Books older than 1980

Sean Barry sjbarry at UCDAVIS.EDU
Sat Apr 19 00:05:21 CDT 2003

> On Sat, 19 Apr 2003, Vr.R.E.M.J..-B. BEJSAK-COLLOREDO-MANSFELD wrote:
> dear colleagues,
>  is there any chance to look for old/older antiquarian books? I would
> like to check references etc...

The best online source in my experience is Bookfinder:

which queries the inventories of hundreds of used/rare book dealers
worldwide, simultaneously.  By one hour after I discovered this resource I
had found several _dozen_ long out of print books that had defied three
decades of my best efforts and mountains of persistence.  Best of all you
can often pick and choose among widely diverging prices from several
dealers for the same title.  Also, some rare, expensive titles are not so
rare or expensive if you're willing to trade overseas--some of my best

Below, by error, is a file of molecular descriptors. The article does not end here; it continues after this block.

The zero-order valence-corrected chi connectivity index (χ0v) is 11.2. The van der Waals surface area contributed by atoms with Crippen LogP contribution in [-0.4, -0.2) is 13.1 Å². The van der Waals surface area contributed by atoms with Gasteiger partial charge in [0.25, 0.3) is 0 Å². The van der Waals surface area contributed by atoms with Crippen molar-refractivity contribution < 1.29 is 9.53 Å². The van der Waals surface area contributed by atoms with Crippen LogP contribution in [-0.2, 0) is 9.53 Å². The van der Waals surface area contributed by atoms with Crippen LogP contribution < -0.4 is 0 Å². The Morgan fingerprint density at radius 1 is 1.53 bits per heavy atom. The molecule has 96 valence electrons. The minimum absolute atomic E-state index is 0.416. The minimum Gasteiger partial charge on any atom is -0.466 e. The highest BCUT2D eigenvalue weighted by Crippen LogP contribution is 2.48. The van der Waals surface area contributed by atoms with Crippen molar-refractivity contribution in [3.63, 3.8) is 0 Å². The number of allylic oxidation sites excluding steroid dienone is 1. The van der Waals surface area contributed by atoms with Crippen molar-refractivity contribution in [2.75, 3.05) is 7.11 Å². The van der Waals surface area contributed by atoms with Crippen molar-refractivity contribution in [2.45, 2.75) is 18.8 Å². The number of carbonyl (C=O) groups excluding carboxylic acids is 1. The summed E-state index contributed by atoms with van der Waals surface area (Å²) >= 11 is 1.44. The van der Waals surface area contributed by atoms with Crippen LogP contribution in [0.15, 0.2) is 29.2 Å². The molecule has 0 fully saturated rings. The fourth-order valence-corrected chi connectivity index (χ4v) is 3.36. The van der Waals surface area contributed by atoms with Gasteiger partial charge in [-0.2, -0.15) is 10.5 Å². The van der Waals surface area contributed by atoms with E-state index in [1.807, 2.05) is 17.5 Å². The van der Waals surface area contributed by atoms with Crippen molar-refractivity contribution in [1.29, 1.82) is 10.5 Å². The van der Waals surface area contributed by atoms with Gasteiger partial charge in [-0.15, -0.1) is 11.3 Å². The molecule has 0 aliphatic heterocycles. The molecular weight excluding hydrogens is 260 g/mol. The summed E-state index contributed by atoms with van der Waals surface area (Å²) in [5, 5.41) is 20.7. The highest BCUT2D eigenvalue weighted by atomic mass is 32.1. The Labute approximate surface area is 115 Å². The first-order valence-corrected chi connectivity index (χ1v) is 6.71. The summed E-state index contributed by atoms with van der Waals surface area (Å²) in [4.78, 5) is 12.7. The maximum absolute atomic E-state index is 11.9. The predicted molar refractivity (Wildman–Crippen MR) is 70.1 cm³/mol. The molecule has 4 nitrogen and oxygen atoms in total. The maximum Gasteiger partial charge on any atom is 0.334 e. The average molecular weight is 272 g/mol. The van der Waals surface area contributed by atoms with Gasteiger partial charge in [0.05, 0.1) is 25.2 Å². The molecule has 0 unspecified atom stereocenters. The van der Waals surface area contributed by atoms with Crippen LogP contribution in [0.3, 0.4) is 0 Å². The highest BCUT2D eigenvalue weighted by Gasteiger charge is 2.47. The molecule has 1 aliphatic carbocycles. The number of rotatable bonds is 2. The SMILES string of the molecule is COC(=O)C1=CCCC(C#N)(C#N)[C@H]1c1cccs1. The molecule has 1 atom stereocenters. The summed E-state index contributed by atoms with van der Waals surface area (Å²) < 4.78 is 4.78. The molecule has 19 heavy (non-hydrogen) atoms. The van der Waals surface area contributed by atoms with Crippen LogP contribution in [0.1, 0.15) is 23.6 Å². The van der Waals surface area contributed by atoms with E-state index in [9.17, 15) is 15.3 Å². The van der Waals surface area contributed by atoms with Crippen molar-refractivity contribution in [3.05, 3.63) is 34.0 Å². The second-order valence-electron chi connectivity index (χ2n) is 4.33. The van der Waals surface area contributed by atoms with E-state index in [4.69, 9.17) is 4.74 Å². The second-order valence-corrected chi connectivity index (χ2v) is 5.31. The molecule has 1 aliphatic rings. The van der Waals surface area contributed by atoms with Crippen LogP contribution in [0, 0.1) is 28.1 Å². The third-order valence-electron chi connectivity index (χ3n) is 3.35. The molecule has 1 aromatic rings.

bargains have been from used book dealers in South Africa, Australia, and
Britain, all found through Bookfinder.  ABE ( is
also a good source, but Bookfinder queries ABE along with most of the
other umbrella sources (Alibris, etc).  However, you can register your
"wants" indefinitely for free with ABE and they'll notify you by e-mail
the minute a member bookseller posts a match to one of your wants.  I've
maintained an ever-shrinking want-list with ABE for years (I still can't
seem to find Bagnara's "Chromatophores and Color Change," but that's about
all). "Patience and persistence" used to be the name of the game in the
pursuit of rare books, but the Web has made the game much simpler.  For
very rare high-end titles (such as first editions of "The Origin of
Species," which can command over US$30,000) you'll have to go to auctions
(Sotheby's, not ebay), and persistence still pays dividends for really
rare titles.  I admit that none of this is as much fun as finding a
long-sought title in a back-alley bookstore in some obscure town, but
those stores were becoming rare themselves long before there was an

Sean Barry

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